Sri Lanka together with the 20 member Indian Ocean Rim Association (IORA) has come forward to build a sustainable whale and dolphin watching tourism in the Indian Ocean region.
Speaking at the event IPS Executive Director, Dr. Saman Kelegama stressed the importance of member countries working together to ensure that growth in the tourism sector is socially, ecologically and economically sustainable in the long term to the benefit of all member states. “Great care must be exercised in managing whale and dolphin watching tourism, if we are to achieve the desired sustainable outcomes; and that growing opportunities for income must be prudently combined with conservation of biodiversity.”
The workshop emphasized that sustainable whale and dolphin watching tourism can provide valuable direct and indirect positive impact for economic empowerment of women and youth with significant spill over effects into the tourism sector value chain.
Participants recognized that the behavioral ecology of whales and dolphins, as long-lived, slow and late reproducers and socially complex species, render them particularly vulnerable to human disturbance and can result in them experiencing detrimental effects from tourism operations, if not carefully managed.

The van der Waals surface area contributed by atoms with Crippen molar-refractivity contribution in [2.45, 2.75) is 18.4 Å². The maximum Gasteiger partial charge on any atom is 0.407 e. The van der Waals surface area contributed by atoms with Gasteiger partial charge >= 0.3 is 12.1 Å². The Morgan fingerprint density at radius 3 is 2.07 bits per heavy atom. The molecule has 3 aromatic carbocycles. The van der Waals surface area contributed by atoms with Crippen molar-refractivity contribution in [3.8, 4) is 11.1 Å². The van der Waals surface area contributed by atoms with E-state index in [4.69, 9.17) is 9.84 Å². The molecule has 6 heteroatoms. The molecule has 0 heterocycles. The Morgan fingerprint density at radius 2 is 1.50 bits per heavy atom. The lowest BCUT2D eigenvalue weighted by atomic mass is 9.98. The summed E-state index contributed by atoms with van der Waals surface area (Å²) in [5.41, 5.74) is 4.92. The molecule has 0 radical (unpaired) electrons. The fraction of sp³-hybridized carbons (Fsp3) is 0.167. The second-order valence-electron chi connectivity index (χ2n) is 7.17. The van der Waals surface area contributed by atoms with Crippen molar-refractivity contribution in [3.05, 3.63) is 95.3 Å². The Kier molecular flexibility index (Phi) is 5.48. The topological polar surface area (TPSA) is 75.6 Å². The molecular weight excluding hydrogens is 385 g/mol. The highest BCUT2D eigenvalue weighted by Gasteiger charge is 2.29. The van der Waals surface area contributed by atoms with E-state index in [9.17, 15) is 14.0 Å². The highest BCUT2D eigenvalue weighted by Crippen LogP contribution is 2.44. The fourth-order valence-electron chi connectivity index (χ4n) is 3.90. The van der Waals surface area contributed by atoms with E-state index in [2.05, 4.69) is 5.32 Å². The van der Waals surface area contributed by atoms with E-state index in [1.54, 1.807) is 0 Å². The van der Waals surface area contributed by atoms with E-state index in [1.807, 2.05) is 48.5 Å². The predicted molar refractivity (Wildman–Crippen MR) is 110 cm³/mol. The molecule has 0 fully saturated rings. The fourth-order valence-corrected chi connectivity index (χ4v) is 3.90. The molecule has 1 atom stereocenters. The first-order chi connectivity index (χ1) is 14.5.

Cetaceans face threats such as ship strikes, competition with fisheries, by catch, chemical and noise pollution, marine debris and climate change.
Participants recommended measures to further share expertise and experiences, particularly capacity building, establishment of a Whale and Dolphin Watching Tourism Network and strengthened scientific and academic collaboration.
Speaking at the event Australian High Commissioner in Sri Lanka, Bryce Hutcheson stressed the importance of blue economy as a programme for policy priority and key to sustainable growth in the IORA region. Blue Economy is refers to marine-based economic development that leads to improved human well-being and social equity, while significantly reducing environmental risks and ecological scarcities. Minister of Sustainable Development and Wildlife, Gamini Jayawickrama Perera, joining the technical sessions reiterated Sri Lanka’s commitment to the conservation of marine species and resources.
The workshop was supported by the Australian Departments of Environment and Foreign Affairs and Trade and the Sri Lankan Ministry of Foreign Affairs, in partnership with the Institute of Policy Studies of Sri Lanka, IORA Secretariat, International Whaling Commission and Murdoch University’s Cetacean Research Unit.